Before and After: This Bathroom’s the Same Size, But Feels Twice as Big

published Oct 13, 2020
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Before: bathroom with dated tan floors and giant built-in tub
Credit: Mandy Cheng

It’s easy to make a bathroom feel spacious when you can knock down a few walls and make its footprint bigger. But making a bathroom feel airy when you can’t change the size of the space at all is a whole other challenge.

That was the puzzle interior designer Mandy Cheng had to solve in remodeling the dated master bathroom in a Los Angeles home. “This bathroom was definitely dark and heavy with a built-in tub,” says Cheng, who is based in Los Angeles. Even though the bath measured 12 feet by 14 feet , which isn’t small, the choices like the dark colors and built-in tub made it feel smaller. 

But the Mediterranean style bath originally created in the 1980s had some good features, like the arched shower entry and casement windows. Cheng kept those good points, and played them up on them to make the space feel lighter and ultimately bigger.

The rest of the home was done in dark colors with a dark stain on the wood floors, and the bathroom was no exception. It featured a heavy tan tub built into the corner, brown tile covering the walk-in shower and dim lighting. Cheng changed the space profoundly just by lightening up the coloring—and of course, ditching the old wall-sized mirror.

Cheng used white on the walls (Benjamin Moore’s Simply White), Vadara Serena Bianco Quartz counters, white shower tile, and white window shades to contrast with the dark window casing. For the floor, Cheng reached for cement tiles in a bold pattern.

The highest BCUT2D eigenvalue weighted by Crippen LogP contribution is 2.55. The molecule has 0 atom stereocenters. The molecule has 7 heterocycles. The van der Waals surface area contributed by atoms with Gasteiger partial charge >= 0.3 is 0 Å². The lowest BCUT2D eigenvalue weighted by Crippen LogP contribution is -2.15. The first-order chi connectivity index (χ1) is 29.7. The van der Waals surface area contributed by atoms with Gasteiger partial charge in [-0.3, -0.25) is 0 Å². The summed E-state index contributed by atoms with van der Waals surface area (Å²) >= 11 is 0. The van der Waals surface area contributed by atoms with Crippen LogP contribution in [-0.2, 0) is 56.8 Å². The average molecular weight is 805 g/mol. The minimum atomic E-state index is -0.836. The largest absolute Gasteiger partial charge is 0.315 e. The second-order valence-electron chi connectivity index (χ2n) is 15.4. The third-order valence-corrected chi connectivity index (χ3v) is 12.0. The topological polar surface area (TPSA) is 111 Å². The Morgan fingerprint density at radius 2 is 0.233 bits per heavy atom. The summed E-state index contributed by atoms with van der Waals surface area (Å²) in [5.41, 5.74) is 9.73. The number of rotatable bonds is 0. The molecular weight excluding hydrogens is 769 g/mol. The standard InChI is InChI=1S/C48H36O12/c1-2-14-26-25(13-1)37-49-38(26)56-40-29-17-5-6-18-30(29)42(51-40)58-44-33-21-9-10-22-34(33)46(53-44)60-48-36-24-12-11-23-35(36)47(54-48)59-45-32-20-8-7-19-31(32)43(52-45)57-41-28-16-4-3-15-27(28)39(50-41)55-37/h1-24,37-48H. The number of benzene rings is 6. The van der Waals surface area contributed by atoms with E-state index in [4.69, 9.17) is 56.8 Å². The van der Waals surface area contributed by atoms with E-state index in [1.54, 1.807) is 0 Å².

The original bathtub was one of those clunky angled tubs built into the corner, with a large surround. Besides the physical space it occupied, the brown wood framing took up visual space. Replacing it with a sleek white egg tub made the room feel more airy. Plus, it had practical benefits: “By pulling out that tub it allowed them to have a much wider vanity,” says Cheng.  “The vanity now extends to the edge of the windows.” To compensate for the lost deck space on the bath, Cheng added floating shelves.

One of the most attractive features of the original bath was the arch over the shower. But the shower doors were straight across the top, which gave them a short and squat feeling. Cheng got on scaffolding and traced the arch so she could have doors made with the same curve—a unique and stunning detail. “Making the shower glass door echo the shape of the arch made that shower feel so much bigger,” says Cheng.

The bathroom already had a rain shower, so Cheng decided to keep it, and added a wall-mount shower and a handheld sprayer. “There’s always one person who likes a rain head shower, and one who hates it,” says Cheng. Handheld showers make cleaning the shower a breeze, so Cheng says they’re good for resale value. While three shower heads won’t make your bath feel bigger, it certainly makes getting clean feel grand. “It gives it a luxe hotel vibe,” Cheng says—turning this practical space into a true treat.

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